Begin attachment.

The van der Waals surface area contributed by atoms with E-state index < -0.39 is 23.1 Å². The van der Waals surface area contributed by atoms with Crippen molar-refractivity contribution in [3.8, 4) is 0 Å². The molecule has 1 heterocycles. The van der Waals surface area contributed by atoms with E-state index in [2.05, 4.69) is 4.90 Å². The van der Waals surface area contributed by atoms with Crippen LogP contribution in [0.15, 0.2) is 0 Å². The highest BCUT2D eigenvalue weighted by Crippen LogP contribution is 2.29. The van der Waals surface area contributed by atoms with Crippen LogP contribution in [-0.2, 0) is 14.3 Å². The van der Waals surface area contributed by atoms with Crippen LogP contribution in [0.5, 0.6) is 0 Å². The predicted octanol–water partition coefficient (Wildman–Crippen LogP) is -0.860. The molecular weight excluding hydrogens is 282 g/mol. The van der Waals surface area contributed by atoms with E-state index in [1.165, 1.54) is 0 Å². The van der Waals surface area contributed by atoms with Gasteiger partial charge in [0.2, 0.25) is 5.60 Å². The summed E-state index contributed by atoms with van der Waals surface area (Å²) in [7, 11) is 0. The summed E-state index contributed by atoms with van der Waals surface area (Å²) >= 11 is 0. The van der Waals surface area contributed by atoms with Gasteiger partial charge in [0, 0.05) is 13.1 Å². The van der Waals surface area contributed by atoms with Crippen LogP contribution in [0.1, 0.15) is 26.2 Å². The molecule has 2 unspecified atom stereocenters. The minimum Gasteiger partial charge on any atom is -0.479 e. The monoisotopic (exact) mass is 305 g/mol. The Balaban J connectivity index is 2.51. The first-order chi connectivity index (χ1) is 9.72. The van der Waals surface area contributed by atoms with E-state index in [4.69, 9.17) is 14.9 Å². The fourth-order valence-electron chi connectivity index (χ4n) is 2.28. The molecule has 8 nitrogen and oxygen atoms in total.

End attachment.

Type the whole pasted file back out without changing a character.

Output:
The van der Waals surface area contributed by atoms with E-state index < -0.39 is 23.1 Å². The van der Waals surface area contributed by atoms with Crippen molar-refractivity contribution in [3.8, 4) is 0 Å². The molecule has 1 heterocycles. The van der Waals surface area contributed by atoms with E-state index in [2.05, 4.69) is 4.90 Å². The van der Waals surface area contributed by atoms with Crippen LogP contribution in [0.15, 0.2) is 0 Å². The highest BCUT2D eigenvalue weighted by Crippen LogP contribution is 2.29. The van der Waals surface area contributed by atoms with Crippen LogP contribution in [-0.2, 0) is 14.3 Å². The van der Waals surface area contributed by atoms with Crippen LogP contribution in [0.5, 0.6) is 0 Å². The predicted octanol–water partition coefficient (Wildman–Crippen LogP) is -0.860. The molecular weight excluding hydrogens is 282 g/mol. The van der Waals surface area contributed by atoms with E-state index in [1.165, 1.54) is 0 Å². The van der Waals surface area contributed by atoms with Gasteiger partial charge in [0.2, 0.25) is 5.60 Å². The summed E-state index contributed by atoms with van der Waals surface area (Å²) in [7, 11) is 0. The summed E-state index contributed by atoms with van der Waals surface area (Å²) >= 11 is 0. The van der Waals surface area contributed by atoms with Gasteiger partial charge in [0, 0.05) is 13.1 Å². The van der Waals surface area contributed by atoms with Crippen LogP contribution in [0.1, 0.15) is 26.2 Å². The molecule has 2 unspecified atom stereocenters. The minimum Gasteiger partial charge on any atom is -0.479 e. The monoisotopic (exact) mass is 305 g/mol. The Balaban J connectivity index is 2.51. The first-order chi connectivity index (χ1) is 9.72. The van der Waals surface area contributed by atoms with E-state index in [4.69, 9.17) is 14.9 Å². The fourth-order valence-electron chi connectivity index (χ4n) is 2.28. The molecule has 8 nitrogen and oxygen atoms in total.